Shortly before Thanksgiving, new blogger Robert and I got to go to a really cool reading here in New York. The Alliance for Young Artists & Writers: The Scholastic Art & Writing Awards teamed up with the Housing Works Bookstore Café and Writopia Lab to have an open mic reading of young people's work. And it was unbelievable.
"But wait!" I already hear some of you saying. "The who? They did what? And where?" Well, I'll break it down for you like this:
In 1923, Scholastic started the Art & Writing Awards to give young artists and writers the chance to get their voice out there and be published. In 1923, they got seven submissions. Last year, they received over 100,000 submissions from artists and writers in grades 7-12. (If you fall in that grade range and are interested in entering, you can find all the info you need found on their website: http://www.artandwriting.org/). Artists and writers are recognized on a local and national level, winning recognition and scholarships. Plus they join the prestigious ranks of past winners, which includes Richard Avedon, Joyce Maynard, Tom Otterness, Philip Pearlstein, Sylvia Plath, Truman Capote, Joyce Carol Oates, Andy Warhol, and Zac Posen.
The Art & Writing Awards are managed by The Alliance for Young Artists & Writers, and they just published The Best Teen Writing of 2008, a book with the winners from last year's awards (see above). And to celebrate they had an open mic night at the Housing Works Bookstore Café, which is a nonprofit used bookstore that puts all of its proceeds towards support and services for homeless New Yorkers living with HIV and AIDS.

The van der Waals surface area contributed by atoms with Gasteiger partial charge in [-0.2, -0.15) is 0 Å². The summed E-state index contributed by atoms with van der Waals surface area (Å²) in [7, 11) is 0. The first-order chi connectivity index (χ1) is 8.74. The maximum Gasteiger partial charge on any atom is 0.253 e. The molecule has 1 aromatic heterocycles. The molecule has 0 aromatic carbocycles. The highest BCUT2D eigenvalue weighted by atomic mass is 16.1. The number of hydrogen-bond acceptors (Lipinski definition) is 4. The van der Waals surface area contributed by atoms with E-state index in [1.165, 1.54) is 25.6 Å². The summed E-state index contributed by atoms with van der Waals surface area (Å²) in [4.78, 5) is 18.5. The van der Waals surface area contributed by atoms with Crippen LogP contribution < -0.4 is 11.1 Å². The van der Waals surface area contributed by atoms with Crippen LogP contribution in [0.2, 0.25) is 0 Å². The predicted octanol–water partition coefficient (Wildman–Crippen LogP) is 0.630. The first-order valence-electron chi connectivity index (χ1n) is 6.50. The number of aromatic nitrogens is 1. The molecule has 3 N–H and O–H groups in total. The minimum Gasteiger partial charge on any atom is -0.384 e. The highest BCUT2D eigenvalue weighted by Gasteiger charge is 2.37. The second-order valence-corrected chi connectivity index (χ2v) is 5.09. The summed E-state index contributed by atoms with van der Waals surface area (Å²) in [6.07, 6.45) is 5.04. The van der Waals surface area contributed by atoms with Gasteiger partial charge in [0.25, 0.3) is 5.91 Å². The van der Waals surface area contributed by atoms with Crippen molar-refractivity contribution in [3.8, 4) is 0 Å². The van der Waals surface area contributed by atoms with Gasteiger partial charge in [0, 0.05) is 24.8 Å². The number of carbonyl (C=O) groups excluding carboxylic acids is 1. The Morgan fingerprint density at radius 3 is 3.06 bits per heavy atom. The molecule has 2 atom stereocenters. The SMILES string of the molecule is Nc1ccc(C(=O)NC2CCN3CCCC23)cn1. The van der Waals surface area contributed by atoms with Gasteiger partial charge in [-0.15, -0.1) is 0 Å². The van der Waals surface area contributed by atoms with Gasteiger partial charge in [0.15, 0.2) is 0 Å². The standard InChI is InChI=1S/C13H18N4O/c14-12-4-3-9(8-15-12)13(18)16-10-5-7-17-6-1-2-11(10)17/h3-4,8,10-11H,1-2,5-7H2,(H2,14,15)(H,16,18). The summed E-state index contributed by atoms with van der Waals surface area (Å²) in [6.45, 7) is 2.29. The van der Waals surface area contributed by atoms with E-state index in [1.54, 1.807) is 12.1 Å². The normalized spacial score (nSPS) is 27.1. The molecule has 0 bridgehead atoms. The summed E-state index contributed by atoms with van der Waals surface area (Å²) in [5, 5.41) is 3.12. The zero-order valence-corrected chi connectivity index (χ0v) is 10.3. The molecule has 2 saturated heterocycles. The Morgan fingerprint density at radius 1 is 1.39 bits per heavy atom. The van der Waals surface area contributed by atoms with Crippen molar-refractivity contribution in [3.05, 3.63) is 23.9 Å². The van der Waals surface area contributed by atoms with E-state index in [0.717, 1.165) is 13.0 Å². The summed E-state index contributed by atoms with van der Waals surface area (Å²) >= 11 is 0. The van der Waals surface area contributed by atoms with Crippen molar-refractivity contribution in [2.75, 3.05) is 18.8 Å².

The open mic was co-hosted by Writopia Lab, which is a workshop program for young writers in New York. In 2008, Writopia Lab students won more national awards from the Scholastic Art & Writing Awards than did any other group of students in the whole country.
Now, despite the fact that it's right around the corner from Scholastic (and that Gossip Girls filmed there once), I had never checked out the Housing Works Bookstore Café before. So when Robert and I walked over, I was delighted to find a cute little bookshop. (They even had everyone's favorite wizard on the shelves of the children's section.) In the back, there was an area set up for the reading with rows of chairs (and cookies and brownies for snacks). And you could already tell it was going to be good.
The readers ranged in age from 11 to 17, guys and girls, former winners and first time entrants. And their work covered a range of categories — poetry, journalism, memoirs, and short stories — all of which blew me away, they were so good. I would tell you about it, but I don't have to. We took video so you can see for yourself:
Victoria, age 12, reading a short story:
Angelica, reading a poem:
Olivia, age 11, reading a short story:
Ena, age 13, reading a journalism piece:
Sarah, age 16, reading a poem:
There were eleven readers total, and each one was better than the last!
— Carly H., STACKS Staffer